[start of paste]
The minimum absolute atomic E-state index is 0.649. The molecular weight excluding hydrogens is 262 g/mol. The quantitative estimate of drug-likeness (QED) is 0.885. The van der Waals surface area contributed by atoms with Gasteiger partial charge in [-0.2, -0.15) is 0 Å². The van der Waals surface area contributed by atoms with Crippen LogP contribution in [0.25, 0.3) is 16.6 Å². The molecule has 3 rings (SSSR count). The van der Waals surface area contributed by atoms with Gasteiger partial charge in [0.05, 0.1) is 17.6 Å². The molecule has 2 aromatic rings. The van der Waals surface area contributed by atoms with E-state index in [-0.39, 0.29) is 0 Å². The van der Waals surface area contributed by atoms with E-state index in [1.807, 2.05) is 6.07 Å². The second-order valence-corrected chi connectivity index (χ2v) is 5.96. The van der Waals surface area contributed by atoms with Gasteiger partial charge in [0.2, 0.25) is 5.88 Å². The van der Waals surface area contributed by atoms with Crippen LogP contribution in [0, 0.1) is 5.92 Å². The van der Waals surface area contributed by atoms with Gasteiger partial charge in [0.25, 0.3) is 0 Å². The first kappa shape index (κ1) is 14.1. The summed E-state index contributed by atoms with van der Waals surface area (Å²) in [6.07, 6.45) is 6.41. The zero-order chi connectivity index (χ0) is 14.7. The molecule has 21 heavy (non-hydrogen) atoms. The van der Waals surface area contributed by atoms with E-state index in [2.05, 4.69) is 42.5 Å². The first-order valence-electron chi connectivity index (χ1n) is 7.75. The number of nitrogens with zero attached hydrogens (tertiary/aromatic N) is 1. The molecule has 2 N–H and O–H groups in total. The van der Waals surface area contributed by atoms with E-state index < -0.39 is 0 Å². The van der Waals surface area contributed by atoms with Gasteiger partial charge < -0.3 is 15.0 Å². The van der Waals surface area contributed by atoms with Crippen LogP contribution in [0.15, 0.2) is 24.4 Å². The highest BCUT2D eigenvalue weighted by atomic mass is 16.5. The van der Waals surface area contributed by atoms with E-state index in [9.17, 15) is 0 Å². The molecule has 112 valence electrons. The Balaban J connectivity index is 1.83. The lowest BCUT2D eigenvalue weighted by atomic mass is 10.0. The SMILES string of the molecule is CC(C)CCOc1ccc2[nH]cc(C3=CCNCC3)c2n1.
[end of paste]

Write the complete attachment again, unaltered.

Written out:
The minimum absolute atomic E-state index is 0.649. The molecular weight excluding hydrogens is 262 g/mol. The quantitative estimate of drug-likeness (QED) is 0.885. The van der Waals surface area contributed by atoms with Gasteiger partial charge in [-0.2, -0.15) is 0 Å². The van der Waals surface area contributed by atoms with Crippen LogP contribution in [0.25, 0.3) is 16.6 Å². The molecule has 3 rings (SSSR count). The van der Waals surface area contributed by atoms with Gasteiger partial charge in [0.05, 0.1) is 17.6 Å². The molecule has 2 aromatic rings. The van der Waals surface area contributed by atoms with E-state index in [-0.39, 0.29) is 0 Å². The van der Waals surface area contributed by atoms with E-state index in [1.807, 2.05) is 6.07 Å². The second-order valence-corrected chi connectivity index (χ2v) is 5.96. The van der Waals surface area contributed by atoms with Gasteiger partial charge in [0.2, 0.25) is 5.88 Å². The van der Waals surface area contributed by atoms with Crippen LogP contribution in [0, 0.1) is 5.92 Å². The van der Waals surface area contributed by atoms with Gasteiger partial charge in [0.25, 0.3) is 0 Å². The first kappa shape index (κ1) is 14.1. The summed E-state index contributed by atoms with van der Waals surface area (Å²) in [6.07, 6.45) is 6.41. The zero-order chi connectivity index (χ0) is 14.7. The molecule has 21 heavy (non-hydrogen) atoms. The van der Waals surface area contributed by atoms with E-state index in [2.05, 4.69) is 42.5 Å². The first-order valence-electron chi connectivity index (χ1n) is 7.75. The number of nitrogens with zero attached hydrogens (tertiary/aromatic N) is 1. The molecule has 2 N–H and O–H groups in total. The van der Waals surface area contributed by atoms with E-state index < -0.39 is 0 Å². The van der Waals surface area contributed by atoms with Gasteiger partial charge < -0.3 is 15.0 Å². The van der Waals surface area contributed by atoms with Crippen LogP contribution in [0.15, 0.2) is 24.4 Å². The highest BCUT2D eigenvalue weighted by atomic mass is 16.5. The van der Waals surface area contributed by atoms with E-state index in [9.17, 15) is 0 Å². The molecule has 112 valence electrons. The Balaban J connectivity index is 1.83. The lowest BCUT2D eigenvalue weighted by atomic mass is 10.0. The SMILES string of the molecule is CC(C)CCOc1ccc2[nH]cc(C3=CCNCC3)c2n1.